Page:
There is still a strong case for the use of Facebook (or any other specific technology, such as Skype, Discord, Slack, GoToMeeting, etc.) in particular circumstances, such as contributions to an existing mass movement which organises or holds leadership discussions via Facebook (or any other platform). Lenin's old advice to "work wherever the masses are to be found"[4] remains as relevant today as when he wrote it; to take a stance against the political use of Facebook would indeed be a symptom of an "infantile disorder", more suited to lifestylist purity politics than socialist pragmatism.

The concrete purpose of this submission is, in part, to assess the suitability of Facebook for internal Alliance organising, to argue against what I believe is a prevailing attitude that it is a suitable or 'default' organising tool for internal discussion, and to outline some possible alternatives.

This article will discuss three areas of concern - privacy and security, detrimental social effects from social media use, and Facebook's weakness as an organising tool. In my discussion of alternatives, I will briefly discuss strengths and weaknesses of the platforms mentioned, and their suitability for non-technical users.

Privacy and Security

Discussion of the privacy and security implications of technology, including smart phones and social media, has proliferated throughout the media in recent years, including fantastic coverage in Green Left Weekly. Instead of recapping this complex history, I will direct all comrades to the GLW sections referenced below[5]; if you only have time to read one article, I would suggest the article "Surveillance Capitalism -- Facebook just one example of profiteering off our data"[6]. The revelations of Chelsea Manning and Edward Snowden (and others, made public often through Julian Assange's Wikileaks project) are world-historical in nature and should not be underestimated in their technological, social and political scope; however, I intend to focus on the implications for Alliance organising on a more concrete level.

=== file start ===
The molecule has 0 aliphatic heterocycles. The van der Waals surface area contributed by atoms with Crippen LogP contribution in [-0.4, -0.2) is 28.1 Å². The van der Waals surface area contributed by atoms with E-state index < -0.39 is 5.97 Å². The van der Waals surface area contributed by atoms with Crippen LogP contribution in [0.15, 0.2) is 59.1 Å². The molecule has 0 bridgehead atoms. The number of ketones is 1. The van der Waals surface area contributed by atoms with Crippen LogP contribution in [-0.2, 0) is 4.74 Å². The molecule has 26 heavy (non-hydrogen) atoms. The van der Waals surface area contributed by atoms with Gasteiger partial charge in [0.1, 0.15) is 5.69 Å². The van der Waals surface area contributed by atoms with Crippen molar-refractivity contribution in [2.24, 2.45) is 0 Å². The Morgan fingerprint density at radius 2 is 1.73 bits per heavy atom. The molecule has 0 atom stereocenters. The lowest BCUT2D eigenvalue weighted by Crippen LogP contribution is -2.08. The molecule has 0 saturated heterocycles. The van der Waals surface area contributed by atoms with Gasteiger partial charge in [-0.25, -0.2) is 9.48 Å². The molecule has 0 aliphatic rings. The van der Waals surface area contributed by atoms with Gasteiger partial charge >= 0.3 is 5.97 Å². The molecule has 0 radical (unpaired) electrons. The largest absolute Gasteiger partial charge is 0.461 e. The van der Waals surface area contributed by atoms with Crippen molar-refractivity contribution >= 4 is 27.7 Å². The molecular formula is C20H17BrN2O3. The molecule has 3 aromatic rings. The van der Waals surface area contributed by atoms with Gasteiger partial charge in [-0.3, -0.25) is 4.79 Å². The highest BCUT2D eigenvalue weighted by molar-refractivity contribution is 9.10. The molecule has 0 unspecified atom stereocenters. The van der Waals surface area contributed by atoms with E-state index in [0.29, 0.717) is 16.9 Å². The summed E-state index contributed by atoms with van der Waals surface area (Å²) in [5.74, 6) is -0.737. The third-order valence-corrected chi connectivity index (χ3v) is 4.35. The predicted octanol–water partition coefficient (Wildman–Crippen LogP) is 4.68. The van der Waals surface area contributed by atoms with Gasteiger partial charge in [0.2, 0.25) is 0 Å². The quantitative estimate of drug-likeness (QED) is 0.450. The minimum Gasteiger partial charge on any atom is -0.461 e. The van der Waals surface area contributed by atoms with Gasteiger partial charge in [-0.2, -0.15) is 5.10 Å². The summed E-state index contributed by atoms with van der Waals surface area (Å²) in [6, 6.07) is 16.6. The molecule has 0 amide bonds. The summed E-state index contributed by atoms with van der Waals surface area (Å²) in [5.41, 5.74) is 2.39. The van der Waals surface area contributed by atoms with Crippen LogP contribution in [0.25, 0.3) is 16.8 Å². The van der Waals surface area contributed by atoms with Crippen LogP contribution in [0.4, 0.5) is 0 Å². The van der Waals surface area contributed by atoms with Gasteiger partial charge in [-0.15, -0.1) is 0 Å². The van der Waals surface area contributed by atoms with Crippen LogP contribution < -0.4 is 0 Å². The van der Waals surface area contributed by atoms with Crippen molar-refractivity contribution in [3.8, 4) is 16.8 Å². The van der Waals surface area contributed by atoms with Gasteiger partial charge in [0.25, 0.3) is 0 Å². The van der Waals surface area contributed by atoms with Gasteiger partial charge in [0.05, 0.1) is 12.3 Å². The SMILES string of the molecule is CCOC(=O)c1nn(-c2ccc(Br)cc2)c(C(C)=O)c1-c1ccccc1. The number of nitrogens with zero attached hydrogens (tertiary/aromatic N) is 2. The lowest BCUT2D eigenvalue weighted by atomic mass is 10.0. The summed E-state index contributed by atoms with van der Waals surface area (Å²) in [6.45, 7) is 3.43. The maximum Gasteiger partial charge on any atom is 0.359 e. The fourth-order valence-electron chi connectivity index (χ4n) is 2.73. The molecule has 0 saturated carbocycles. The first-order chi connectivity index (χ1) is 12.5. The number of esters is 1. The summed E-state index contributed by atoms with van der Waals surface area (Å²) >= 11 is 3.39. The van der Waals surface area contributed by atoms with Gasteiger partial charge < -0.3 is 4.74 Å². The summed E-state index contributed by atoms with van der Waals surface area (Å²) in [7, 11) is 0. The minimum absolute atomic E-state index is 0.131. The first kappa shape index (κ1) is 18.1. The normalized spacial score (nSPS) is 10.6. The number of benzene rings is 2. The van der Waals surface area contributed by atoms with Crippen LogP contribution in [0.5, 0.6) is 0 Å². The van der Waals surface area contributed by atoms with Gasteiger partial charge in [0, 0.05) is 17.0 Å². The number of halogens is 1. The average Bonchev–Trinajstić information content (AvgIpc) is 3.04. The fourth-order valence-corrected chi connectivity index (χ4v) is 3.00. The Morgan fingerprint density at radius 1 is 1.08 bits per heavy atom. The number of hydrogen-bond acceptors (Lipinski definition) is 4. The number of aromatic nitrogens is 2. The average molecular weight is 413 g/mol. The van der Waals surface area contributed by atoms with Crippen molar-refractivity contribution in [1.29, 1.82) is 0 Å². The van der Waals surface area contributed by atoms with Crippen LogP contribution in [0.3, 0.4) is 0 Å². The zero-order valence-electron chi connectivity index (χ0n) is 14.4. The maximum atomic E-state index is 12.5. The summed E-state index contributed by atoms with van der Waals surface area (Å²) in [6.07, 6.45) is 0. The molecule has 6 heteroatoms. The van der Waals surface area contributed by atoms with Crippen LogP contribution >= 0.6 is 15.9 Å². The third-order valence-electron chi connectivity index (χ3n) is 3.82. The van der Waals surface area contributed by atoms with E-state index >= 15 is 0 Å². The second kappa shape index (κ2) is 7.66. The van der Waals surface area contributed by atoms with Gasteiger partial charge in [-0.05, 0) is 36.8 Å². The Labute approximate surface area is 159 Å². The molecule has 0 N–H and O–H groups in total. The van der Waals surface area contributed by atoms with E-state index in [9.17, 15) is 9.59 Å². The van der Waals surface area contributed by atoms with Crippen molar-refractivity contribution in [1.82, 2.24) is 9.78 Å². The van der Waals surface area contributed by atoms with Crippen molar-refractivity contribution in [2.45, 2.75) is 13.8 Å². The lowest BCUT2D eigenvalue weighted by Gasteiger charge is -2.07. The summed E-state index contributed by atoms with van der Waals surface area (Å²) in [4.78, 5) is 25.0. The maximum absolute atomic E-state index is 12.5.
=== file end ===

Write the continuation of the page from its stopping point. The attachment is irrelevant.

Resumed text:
It is true that we currently face a very low level of state oppression directed against activists in Australia; to claim that we are facing a Red Scare scenario, with ASIO hiding under every bed and tapping every phone, would be rank exaggeration. With the exception of some few activists (mostly in the First Nations and environmental movements), we are not facing a situation where mass surveillance is used to co-ordinate mass oppression. Indeed, the main concern about these data-gathering strategies is precisely this low-key approach, which prioritises large-scale 'passive' information gathering as part of the basic infrastructure of our lives, rather than using intrusive and obvious tactics such as phone-tapping, physical surveillance or harassment; this has a disarming and de-mobilising effect upon potential resistance, as the absence of apparent contact with the surveillance apparatus works on an "out of sight, out of mind" basis.

Nonetheless, the data gathering goes on, constantly, on a mass scale. If a court order (or clandestine, classified, or undocumented request) is able to retrieve vast quantities of metadata, the development of cloak-and-dagger Red Scare style activist surveillance is rendered unnecessary. What is more, with Facebook and many other services retaining data indefinitely in large archives, we face a situation where your Facebook activity as an activist may suddenly become relevant if state oppression tactics were to resurface in the coming decades.

Use of Facebook for political purposes provides any observer, including criminal organisations or private (employer) security who may gain access to your records (either those internally held by Facebook or specific extracts provided to information services -- often poorly secured and physically held by contracted commercial providers), with a full map of your social relationships and political affiliations, which will stick around, preserved in backups and snapshots, for as long as any data aggregator decides to retain your data. This is like those awful YouTube videos where molten metal is poured into an ants' nest to map the nest structure - it provides anyone who has access to this data to a complete profile of everyone you are in contact with.